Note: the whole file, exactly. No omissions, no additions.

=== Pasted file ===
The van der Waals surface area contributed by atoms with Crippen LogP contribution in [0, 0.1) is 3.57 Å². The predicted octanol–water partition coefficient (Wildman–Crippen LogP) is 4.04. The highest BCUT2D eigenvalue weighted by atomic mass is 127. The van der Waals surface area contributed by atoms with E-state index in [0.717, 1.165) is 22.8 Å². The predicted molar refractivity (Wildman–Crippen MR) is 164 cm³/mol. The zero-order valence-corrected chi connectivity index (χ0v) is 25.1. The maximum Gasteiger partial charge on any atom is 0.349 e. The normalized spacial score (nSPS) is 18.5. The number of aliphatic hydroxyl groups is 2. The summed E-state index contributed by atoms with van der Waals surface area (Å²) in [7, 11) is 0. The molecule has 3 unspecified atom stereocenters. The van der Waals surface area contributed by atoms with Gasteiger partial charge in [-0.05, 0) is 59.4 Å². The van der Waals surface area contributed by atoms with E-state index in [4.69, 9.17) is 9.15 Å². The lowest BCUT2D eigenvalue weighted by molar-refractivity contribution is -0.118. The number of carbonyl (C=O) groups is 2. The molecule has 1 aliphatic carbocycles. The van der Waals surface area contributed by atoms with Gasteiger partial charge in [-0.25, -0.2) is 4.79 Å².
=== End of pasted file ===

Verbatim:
The van der Waals surface area contributed by atoms with Crippen LogP contribution in [0, 0.1) is 3.57 Å². The predicted octanol–water partition coefficient (Wildman–Crippen LogP) is 4.04. The highest BCUT2D eigenvalue weighted by atomic mass is 127. The van der Waals surface area contributed by atoms with E-state index in [0.717, 1.165) is 22.8 Å². The predicted molar refractivity (Wildman–Crippen MR) is 164 cm³/mol. The zero-order valence-corrected chi connectivity index (χ0v) is 25.1. The maximum Gasteiger partial charge on any atom is 0.349 e. The normalized spacial score (nSPS) is 18.5. The number of aliphatic hydroxyl groups is 2. The summed E-state index contributed by atoms with van der Waals surface area (Å²) in [7, 11) is 0. The molecule has 3 unspecified atom stereocenters. The van der Waals surface area contributed by atoms with Gasteiger partial charge in [-0.05, 0) is 59.4 Å². The van der Waals surface area contributed by atoms with E-state index in [4.69, 9.17) is 9.15 Å². The lowest BCUT2D eigenvalue weighted by molar-refractivity contribution is -0.118. The number of carbonyl (C=O) groups is 2. The molecule has 1 aliphatic carbocycles. The van der Waals surface area contributed by atoms with Gasteiger partial charge in [-0.25, -0.2) is 4.79 Å².